Bloody hell it was rammed. I mean, don't get me wrong, it certainly had its moments, and the Victorian lowlife meets fin de siecle glamour (huge gilt mirrors, leather sofas and chandeliers in otherwise unadorned railway arches) ambience had real glitter appeal. But bloody hell, it was rammed. Not by festival standards, not really -- but this was a club, not a festival, and most of the people there were posh London clubbers, unaccustomed to toilet queues and the bottleneck shuffle. And boyohboy did it it have a few bad bottlenecks. Pause and pose steps work well in a club context, but not where people need to move from place to place.
We arrived to find a third of the acts had cancelled. Mostly to be filled in by house DJs from various London clubs. OK, well -- we still had Ladytron, Hot Chip, Fourtet, and the New Young Pony Club on the lineup. Oh -- wait -- no New Young Pony Club. Arses. OH WELL, at least this weird little mazy place inbetween abandoned old warehouses and railway arches is fantastically eccentric, full of intimate little stages and weird staircases tangling up the different levels into something decidedly fictional -- London horror series chic, somewhere between Hammer and Hellraiser.
Encoded in that sentence above are a few key concepts. Firetrap top floor (even after all the firedoors were popped, at around 10pm). Overcrowded stages (with no counting or steward control). Slippery and obstructed stairs. I'm impressed they got a license -- and dubious that the license covered what actually happened.
We got in too late (8.30pm) for the Eighteenth Day of May (arses) and just in time to see Shychild packing up (bugger). But some kids called Tramp DJ were playing some 80s remixes in the pretentiously named "Canvas 3" and we goggled along to that until it was time for King Creosote, about whom neither of us could remember much. Was the reason that the better bits sounded like the Beta Band that he had been in the Beta Band? Was the reason they looked like The Aliens that he'd brought along The Aliens to be his backing band? Or, given the complete lack of accordians, was this actually a secret Aliens gig and not King Creosote at all? Was ending on The Happy Song by The Aliens indicative, or just about what a good set-ender it is? We remained cheerfully confused about everything -- except the Happy Song, which abso-fucking-lutely rocks.
After this came the first of the Great Toilet Odysseys. It's never a good sign when seeking out a place to piss takes a non-trivial amount of time, and the toilets were a Bad Scene. I won't go into details, but there were fights. Oh, and I'm a lesbian and Tim is a drug dealer. Obviously. Why else would we be there?
Well, maybe for the fucking music, eh? Mostly, though, people weren't. This really came clear in the middle of Fourtet (on a really inspired DJ set) when I'd finally found a little group of musicos to gang with and some cow and her overfed boyfriend came and plonked their braying tallness bang in front of us and started a LOUD conversation. Promptly to be followed by roaring football fans. Too weird. Fourtet, playing the crowd, opened and closed on some godawful dub stuff. Predictably, the clubbers who'd been yammering all through the fast abstract beats, went wild.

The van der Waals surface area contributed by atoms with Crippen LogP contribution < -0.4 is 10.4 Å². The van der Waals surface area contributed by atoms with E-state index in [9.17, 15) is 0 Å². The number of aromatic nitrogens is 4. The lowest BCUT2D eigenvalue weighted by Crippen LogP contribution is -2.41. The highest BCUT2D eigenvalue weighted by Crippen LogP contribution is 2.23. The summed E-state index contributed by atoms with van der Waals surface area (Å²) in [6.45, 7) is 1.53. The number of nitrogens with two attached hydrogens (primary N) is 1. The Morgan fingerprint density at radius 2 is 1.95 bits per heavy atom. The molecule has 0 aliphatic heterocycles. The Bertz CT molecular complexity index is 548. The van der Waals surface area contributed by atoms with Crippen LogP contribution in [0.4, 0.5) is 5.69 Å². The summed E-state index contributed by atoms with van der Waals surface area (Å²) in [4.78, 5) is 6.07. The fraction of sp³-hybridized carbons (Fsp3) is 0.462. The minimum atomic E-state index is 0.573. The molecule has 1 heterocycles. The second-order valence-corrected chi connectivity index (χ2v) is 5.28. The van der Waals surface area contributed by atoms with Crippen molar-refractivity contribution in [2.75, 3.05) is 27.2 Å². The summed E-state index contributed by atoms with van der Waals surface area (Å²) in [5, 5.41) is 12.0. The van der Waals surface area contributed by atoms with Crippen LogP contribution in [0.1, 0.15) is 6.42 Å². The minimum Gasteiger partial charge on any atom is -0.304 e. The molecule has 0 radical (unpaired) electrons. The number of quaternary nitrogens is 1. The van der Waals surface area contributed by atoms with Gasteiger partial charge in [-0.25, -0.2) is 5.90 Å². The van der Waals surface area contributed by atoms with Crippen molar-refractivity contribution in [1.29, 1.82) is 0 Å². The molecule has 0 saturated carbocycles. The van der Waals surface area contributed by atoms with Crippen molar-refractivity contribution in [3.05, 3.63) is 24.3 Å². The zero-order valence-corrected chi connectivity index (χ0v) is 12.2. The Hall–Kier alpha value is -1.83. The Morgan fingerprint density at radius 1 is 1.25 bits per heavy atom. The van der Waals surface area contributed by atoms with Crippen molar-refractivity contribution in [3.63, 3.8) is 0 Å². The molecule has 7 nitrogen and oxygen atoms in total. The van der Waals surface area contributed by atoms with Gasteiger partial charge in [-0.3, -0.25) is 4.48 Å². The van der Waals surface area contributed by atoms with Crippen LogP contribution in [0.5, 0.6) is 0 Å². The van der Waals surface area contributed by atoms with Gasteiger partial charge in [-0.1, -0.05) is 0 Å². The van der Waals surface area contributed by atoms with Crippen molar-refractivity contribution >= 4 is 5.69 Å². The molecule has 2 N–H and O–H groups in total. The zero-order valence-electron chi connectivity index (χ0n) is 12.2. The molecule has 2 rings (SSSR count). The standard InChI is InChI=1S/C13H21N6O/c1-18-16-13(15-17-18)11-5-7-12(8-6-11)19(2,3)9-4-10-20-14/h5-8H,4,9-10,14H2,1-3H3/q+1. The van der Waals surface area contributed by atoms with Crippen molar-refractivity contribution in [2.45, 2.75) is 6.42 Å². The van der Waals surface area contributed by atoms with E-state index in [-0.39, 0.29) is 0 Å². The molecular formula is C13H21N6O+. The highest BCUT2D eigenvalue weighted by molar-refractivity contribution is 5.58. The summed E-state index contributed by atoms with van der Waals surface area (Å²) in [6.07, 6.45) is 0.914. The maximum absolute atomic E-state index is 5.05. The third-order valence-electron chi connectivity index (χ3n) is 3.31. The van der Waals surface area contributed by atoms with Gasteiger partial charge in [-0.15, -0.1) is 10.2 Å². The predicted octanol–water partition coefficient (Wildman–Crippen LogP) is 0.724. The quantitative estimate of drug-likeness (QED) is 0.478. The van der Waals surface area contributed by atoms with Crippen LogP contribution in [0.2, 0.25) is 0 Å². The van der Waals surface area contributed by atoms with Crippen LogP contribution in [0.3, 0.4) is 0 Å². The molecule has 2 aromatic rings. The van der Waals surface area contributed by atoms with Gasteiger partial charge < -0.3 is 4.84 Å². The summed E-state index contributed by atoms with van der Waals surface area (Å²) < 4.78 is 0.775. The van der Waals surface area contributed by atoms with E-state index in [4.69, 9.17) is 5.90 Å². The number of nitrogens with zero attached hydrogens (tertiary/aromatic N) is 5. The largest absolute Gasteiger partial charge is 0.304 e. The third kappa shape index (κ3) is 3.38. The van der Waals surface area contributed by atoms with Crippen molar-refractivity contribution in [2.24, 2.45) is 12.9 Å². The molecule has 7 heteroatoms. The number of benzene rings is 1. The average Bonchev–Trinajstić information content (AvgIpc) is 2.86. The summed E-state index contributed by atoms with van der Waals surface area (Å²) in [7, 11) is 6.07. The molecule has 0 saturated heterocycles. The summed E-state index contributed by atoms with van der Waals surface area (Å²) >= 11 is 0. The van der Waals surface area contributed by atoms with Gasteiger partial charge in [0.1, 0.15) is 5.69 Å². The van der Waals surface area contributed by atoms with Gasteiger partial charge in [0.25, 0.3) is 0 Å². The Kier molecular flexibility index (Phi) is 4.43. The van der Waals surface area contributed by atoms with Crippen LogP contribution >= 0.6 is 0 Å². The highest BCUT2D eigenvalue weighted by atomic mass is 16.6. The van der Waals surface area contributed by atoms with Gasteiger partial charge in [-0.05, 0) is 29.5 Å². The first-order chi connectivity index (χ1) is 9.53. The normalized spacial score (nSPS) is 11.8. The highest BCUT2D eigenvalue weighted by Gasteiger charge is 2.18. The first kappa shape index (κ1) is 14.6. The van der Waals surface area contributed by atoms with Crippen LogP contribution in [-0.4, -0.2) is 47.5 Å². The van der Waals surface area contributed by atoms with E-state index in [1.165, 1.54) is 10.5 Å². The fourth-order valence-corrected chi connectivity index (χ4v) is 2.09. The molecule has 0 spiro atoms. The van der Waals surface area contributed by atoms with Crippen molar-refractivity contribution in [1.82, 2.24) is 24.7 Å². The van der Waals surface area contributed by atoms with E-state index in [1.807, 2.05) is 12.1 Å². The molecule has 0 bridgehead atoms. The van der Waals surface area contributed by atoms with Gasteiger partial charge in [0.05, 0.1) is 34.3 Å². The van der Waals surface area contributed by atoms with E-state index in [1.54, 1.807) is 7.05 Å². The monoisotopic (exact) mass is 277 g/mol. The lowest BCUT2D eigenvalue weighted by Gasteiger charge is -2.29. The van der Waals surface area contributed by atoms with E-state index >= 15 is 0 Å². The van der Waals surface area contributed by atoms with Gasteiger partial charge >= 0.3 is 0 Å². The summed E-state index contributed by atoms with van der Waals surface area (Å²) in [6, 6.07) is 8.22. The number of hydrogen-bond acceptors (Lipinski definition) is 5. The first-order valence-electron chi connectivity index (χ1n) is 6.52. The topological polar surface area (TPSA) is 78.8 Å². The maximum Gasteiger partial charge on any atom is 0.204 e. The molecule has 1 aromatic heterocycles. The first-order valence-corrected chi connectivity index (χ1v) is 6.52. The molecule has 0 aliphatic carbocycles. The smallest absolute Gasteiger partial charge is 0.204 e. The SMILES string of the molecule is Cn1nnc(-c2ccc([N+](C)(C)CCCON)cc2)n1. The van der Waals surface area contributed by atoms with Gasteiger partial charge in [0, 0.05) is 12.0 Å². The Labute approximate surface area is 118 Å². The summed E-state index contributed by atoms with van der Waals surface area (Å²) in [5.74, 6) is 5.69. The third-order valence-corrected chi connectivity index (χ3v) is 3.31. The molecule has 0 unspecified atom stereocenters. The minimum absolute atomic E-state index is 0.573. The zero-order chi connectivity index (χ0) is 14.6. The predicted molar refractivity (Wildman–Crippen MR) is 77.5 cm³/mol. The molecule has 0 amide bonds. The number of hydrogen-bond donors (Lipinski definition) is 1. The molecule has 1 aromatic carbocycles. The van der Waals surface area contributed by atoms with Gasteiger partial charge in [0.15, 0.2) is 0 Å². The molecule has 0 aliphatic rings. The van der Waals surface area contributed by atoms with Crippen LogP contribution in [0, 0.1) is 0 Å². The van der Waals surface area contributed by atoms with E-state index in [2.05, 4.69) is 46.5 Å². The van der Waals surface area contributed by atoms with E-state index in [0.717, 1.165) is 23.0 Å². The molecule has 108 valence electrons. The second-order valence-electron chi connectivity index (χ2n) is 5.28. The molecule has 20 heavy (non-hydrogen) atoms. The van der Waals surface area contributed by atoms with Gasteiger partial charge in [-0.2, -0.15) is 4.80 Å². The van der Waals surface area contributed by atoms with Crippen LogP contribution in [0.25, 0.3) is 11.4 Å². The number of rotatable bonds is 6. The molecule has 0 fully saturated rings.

Who else? At a guess, the Young Blood Brass Band had been drafted in from a Notting Hill performance to replace one of the bailers -- a politico rap/brass ensemble combo clearly geared to pogoing and marching. Great stuff live, but might not go to recorded too well. Gang Gang Dance were shouting and guitars -- fine, but nothing very special. Caveat here that the sound (surprise!) wasn't too good. None of the DJs apart from Fourtet made much of an impact but that was probably because getting into "Canvas 2" (where they were mostly showing) was such an unpleasant experience that you arrived FULL OF HATE and not at all ready to dance, (or even listen).
We made it in for Ladytron. They were great. But the crowding was horrendous; not helped by every five minutes some skinny bimbo train elbowing either forward or back, presumably in search of ponies and cocaine, or some lumbering mass of lardy merchant banker elephanting over your feet, presumably in search of the skinny bimbos. Or possibly unless they toss off to the dulcet, soothing tones of their broker every ten fucking minutes, their cocks explode with money. I don't know. Different worlds. Afterwards we went outside and counted our wounds (bottle in the face -- cigarette on the arm) and considered Hot Chip, and just how many people were likely to be cramming themselves into that tiny room.
And had a coffee. And went home.
The way home was all cute gay couples and surprisingly convenient buses; we got back just as dawn was bluing the skies and boosting the acoustic potential of birds. It hadn't been such a bad a night, really -- good ingredients, but a lousy chef. The sort that says he cares about the food, but is really just trying to cram in the tables and hassle you on your way.
That said, though, the free CD was great. And while we were deciding to leave, security escorted a scruffy scruff from the site, weaving and wobbling, and they gave him one. He took it, and said thanks. Which is fair enough. Thanks, TDK. Now learn to run a fucking festival.
tdk cross central annotated (reverse) Just some of the problems.